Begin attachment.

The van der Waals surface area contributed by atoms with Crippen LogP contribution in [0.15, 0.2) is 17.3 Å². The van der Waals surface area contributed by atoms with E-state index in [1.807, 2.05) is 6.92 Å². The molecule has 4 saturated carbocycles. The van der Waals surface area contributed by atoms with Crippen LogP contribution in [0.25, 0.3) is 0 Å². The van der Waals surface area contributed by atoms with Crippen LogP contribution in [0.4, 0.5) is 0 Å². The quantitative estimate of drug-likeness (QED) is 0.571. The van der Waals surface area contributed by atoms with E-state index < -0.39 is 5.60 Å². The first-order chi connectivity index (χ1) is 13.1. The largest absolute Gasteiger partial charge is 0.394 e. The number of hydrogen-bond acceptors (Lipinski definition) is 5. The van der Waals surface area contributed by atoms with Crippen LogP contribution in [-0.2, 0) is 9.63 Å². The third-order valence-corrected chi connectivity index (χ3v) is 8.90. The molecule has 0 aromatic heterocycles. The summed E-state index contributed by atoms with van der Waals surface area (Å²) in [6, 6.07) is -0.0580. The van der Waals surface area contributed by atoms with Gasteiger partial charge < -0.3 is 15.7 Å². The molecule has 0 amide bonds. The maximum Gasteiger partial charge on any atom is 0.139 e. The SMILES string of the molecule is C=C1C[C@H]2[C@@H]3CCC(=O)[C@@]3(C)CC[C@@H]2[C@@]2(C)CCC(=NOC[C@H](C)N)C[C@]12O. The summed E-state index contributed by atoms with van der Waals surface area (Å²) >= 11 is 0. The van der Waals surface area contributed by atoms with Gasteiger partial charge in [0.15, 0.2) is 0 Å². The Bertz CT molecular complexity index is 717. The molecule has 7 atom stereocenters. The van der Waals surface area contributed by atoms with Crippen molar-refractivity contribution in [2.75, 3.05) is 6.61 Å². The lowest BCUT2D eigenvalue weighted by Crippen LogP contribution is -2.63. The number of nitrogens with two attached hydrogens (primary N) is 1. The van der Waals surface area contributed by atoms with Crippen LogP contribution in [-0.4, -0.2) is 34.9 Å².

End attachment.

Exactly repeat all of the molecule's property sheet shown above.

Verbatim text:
The van der Waals surface area contributed by atoms with Crippen LogP contribution in [0.15, 0.2) is 17.3 Å². The van der Waals surface area contributed by atoms with E-state index in [1.807, 2.05) is 6.92 Å². The molecule has 4 saturated carbocycles. The van der Waals surface area contributed by atoms with Crippen LogP contribution in [0.25, 0.3) is 0 Å². The van der Waals surface area contributed by atoms with Crippen LogP contribution in [0.4, 0.5) is 0 Å². The quantitative estimate of drug-likeness (QED) is 0.571. The van der Waals surface area contributed by atoms with E-state index < -0.39 is 5.60 Å². The first-order chi connectivity index (χ1) is 13.1. The largest absolute Gasteiger partial charge is 0.394 e. The number of hydrogen-bond acceptors (Lipinski definition) is 5. The van der Waals surface area contributed by atoms with Crippen LogP contribution in [-0.2, 0) is 9.63 Å². The third-order valence-corrected chi connectivity index (χ3v) is 8.90. The molecule has 0 aromatic heterocycles. The summed E-state index contributed by atoms with van der Waals surface area (Å²) in [6, 6.07) is -0.0580. The van der Waals surface area contributed by atoms with Gasteiger partial charge < -0.3 is 15.7 Å². The molecule has 0 amide bonds. The maximum Gasteiger partial charge on any atom is 0.139 e. The SMILES string of the molecule is C=C1C[C@H]2[C@@H]3CCC(=O)[C@@]3(C)CC[C@@H]2[C@@]2(C)CCC(=NOC[C@H](C)N)C[C@]12O. The summed E-state index contributed by atoms with van der Waals surface area (Å²) >= 11 is 0. The van der Waals surface area contributed by atoms with Gasteiger partial charge in [0.15, 0.2) is 0 Å². The Bertz CT molecular complexity index is 717. The molecule has 7 atom stereocenters. The van der Waals surface area contributed by atoms with Crippen molar-refractivity contribution in [2.75, 3.05) is 6.61 Å². The lowest BCUT2D eigenvalue weighted by Crippen LogP contribution is -2.63. The number of nitrogens with two attached hydrogens (primary N) is 1. The van der Waals surface area contributed by atoms with Crippen LogP contribution in [-0.4, -0.2) is 34.9 Å².